He’s a Church historian. He’s 59 years of age. He’s the archbishop of what is possibly the most mispronounced city in Poland. And now he is the country’s first new cardinal in five years.
In institutional terms, Cardinal-elect Grzegorz Ryś isn’t the most obvious choice for a red hat. Poznań’s Archbishop Stanisław Gądecki and Kraków’s Archbishop Marek Jędraszewski — respectively the president and vice-president of Poland’s bishops’ conference — would have seemed more likely candidates for the consistory creating new cardinals on Sept. 30.
But a quick glance in the window of a Catholic bookstore in Poland will give you some idea of why Pope Francis opted for the younger, less experienced Archbishop of Łódź (pronounced “Woodge”).
In the storefront, you are likely to see volumes such as the handsome 2019 trilogy of books “Power of the Word,” “Power of Faith,” and “Power of Hope,” which Ryś describes as “a journey through the Bible.”
The short biography on the cover describes Ryś as an “author of many bestsellers” who is “known for his constant proclamation of the Gospel in every place and time.”
Among his more than 50 books are titles such as “There is Room for Everyone in the Church,” “Does the Church Make Sense?” and 2023’s “Christians versus Jews: From Jesus to the Inquisition, 15 centuries of difficult relations.”
The cardinal-elect’s books give a good indication of his interests: Engagement with the secular world, ecumenism, and inter-religious dialogue. Above all, they highlight his drive to evangelize, especially among young people, which was recognized when he was asked to serve in 2011 as the first chairman of the Polish bishops’ new evangelization team. He held the position for two five-year terms.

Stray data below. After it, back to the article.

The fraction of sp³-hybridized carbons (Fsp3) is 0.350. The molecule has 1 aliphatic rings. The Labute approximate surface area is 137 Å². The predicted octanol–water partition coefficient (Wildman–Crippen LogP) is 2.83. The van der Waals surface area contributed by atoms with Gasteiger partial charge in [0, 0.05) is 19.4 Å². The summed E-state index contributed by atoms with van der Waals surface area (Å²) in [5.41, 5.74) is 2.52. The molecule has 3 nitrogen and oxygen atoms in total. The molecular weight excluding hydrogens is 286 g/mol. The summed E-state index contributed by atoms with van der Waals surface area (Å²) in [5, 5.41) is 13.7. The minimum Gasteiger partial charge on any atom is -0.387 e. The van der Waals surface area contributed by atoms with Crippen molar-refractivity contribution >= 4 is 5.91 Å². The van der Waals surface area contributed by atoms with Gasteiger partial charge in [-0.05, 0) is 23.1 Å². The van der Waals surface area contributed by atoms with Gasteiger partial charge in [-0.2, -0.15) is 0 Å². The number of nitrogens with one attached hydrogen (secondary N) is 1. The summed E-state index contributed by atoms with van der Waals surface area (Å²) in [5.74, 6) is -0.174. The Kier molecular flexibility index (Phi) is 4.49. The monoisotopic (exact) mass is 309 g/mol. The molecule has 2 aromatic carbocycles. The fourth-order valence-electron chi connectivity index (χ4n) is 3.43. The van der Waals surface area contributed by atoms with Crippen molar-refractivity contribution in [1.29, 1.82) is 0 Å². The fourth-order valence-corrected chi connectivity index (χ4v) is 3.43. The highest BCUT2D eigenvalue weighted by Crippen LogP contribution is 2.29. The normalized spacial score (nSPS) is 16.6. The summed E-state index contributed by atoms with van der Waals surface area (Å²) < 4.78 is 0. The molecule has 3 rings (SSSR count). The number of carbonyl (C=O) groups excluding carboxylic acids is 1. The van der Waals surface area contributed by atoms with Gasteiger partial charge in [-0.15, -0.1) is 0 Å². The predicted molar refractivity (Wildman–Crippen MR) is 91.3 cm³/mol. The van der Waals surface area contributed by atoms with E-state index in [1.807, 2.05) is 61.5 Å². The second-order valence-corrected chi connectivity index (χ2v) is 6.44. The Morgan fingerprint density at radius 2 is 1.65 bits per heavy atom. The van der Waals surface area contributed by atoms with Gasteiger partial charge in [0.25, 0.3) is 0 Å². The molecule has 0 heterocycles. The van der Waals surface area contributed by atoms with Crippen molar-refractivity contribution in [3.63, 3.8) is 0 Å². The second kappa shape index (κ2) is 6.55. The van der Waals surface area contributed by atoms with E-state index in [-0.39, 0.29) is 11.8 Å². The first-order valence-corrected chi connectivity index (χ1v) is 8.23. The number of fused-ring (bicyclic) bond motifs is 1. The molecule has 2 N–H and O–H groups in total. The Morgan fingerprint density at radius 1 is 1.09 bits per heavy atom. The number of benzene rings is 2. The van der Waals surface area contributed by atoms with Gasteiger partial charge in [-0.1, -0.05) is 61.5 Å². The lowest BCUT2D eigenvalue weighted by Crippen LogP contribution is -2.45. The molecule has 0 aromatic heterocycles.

Grzegorz Ryś — whose surname is pronounced “Rish” and means “lynx” in Polish — was born on Feb. 9, 1964, in Kraków, Poland’s fabled “city of saints” where the future Pope John Paul II served as archbishop.
Ryś was ordained a priest of the Kraków archdiocese in 1988 at the city’s royal Wawel Cathedral. In 1994, he earned a doctorate with a dissertation on Polish medieval folk piety, and in the year 2000 he gained a habilitation, Poland’s highest academic degree, with a work on the Czech theologian Jan Hus, who was burned at the stake for heresy in 1415.
He was director of the Kraków cathedral chapter’s archives from 2004 to 2007. He then served as rector of the archdiocese’s major seminary until 2011. That year, he was named an auxiliary bishop of Kraków, taking the motto “Virtus in infirmitate” (“Power in weakness”).
He wrote the reflections used at the Way of the Cross at World Youth Day in Kraków in 2016. A year later, he was chosen to lead the Łódź archdiocese, serving around 1.3 million Catholics in the city known as “Poland’s Manchester” because it was once a textile industry powerhouse.
In 2018, Ryś launched a synod in his archdiocese, after which he established a center for the formation of permanent deacons, a school for catechists, and a Redemptoris Mater seminary connected to the Neocatechumenal Way.
In 2019, he received an award from a body promoting the Polish language, which praised his homilies for being “natural,” clear, and “devoid of theological jargon.”
In 2020, Ryś was appointed apostolic administrator of Poland’s Kalisz diocese, following the resignation of Bishop Edward Janiak, reportedly for negligence in the handling of abuse cases. That same year, he was named a member of the Vatican’s Congregation for Bishops.
Ryś is the first new Polish cardinal since the papal almoner Cardinal Konrad Krajewski in 2018, who was himself the first since Warsaw’s Cardinal Kazimierz Nycz in 2010. Along with Cardinal Stanisław Ryłko, Poland will now have four cardinals eligible to vote in a future conclave.